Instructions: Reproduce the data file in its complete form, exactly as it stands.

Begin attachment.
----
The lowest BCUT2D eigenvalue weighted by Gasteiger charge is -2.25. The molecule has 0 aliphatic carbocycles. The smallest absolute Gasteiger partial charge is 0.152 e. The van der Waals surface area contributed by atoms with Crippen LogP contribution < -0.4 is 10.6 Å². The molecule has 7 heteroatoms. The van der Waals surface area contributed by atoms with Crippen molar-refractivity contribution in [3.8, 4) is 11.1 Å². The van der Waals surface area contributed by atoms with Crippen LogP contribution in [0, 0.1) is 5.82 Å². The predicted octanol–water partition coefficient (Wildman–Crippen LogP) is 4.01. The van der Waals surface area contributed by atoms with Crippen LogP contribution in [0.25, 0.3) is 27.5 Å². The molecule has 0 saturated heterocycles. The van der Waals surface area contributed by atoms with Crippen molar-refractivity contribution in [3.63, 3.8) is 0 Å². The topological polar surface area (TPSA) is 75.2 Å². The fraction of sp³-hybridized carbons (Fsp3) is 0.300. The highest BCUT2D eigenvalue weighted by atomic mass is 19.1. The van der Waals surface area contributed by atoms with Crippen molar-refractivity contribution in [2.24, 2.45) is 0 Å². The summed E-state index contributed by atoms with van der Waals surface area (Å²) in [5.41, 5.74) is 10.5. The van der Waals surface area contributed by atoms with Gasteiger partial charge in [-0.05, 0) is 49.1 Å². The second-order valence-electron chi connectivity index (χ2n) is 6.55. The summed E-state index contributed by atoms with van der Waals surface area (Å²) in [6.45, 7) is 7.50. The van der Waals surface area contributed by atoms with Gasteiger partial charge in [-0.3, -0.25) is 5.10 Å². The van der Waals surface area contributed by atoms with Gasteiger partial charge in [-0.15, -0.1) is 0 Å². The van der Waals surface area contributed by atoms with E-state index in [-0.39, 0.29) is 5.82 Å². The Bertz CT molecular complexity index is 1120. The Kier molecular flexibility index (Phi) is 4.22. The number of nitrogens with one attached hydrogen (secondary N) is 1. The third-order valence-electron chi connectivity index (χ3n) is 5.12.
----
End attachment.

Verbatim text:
The lowest BCUT2D eigenvalue weighted by Gasteiger charge is -2.25. The molecule has 0 aliphatic carbocycles. The smallest absolute Gasteiger partial charge is 0.152 e. The van der Waals surface area contributed by atoms with Crippen LogP contribution < -0.4 is 10.6 Å². The molecule has 7 heteroatoms. The van der Waals surface area contributed by atoms with Crippen molar-refractivity contribution in [3.8, 4) is 11.1 Å². The van der Waals surface area contributed by atoms with Crippen LogP contribution in [0, 0.1) is 5.82 Å². The predicted octanol–water partition coefficient (Wildman–Crippen LogP) is 4.01. The van der Waals surface area contributed by atoms with Crippen LogP contribution in [0.25, 0.3) is 27.5 Å². The molecule has 0 saturated heterocycles. The van der Waals surface area contributed by atoms with Crippen molar-refractivity contribution in [3.63, 3.8) is 0 Å². The topological polar surface area (TPSA) is 75.2 Å². The fraction of sp³-hybridized carbons (Fsp3) is 0.300. The highest BCUT2D eigenvalue weighted by atomic mass is 19.1. The van der Waals surface area contributed by atoms with Crippen molar-refractivity contribution in [2.24, 2.45) is 0 Å². The summed E-state index contributed by atoms with van der Waals surface area (Å²) in [5.41, 5.74) is 10.5. The van der Waals surface area contributed by atoms with Gasteiger partial charge in [-0.05, 0) is 49.1 Å². The second-order valence-electron chi connectivity index (χ2n) is 6.55. The summed E-state index contributed by atoms with van der Waals surface area (Å²) in [6.45, 7) is 7.50. The van der Waals surface area contributed by atoms with Gasteiger partial charge in [-0.3, -0.25) is 5.10 Å². The van der Waals surface area contributed by atoms with Gasteiger partial charge in [-0.15, -0.1) is 0 Å². The van der Waals surface area contributed by atoms with E-state index in [-0.39, 0.29) is 5.82 Å². The Bertz CT molecular complexity index is 1120. The Kier molecular flexibility index (Phi) is 4.22. The number of nitrogens with one attached hydrogen (secondary N) is 1. The third-order valence-electron chi connectivity index (χ3n) is 5.12.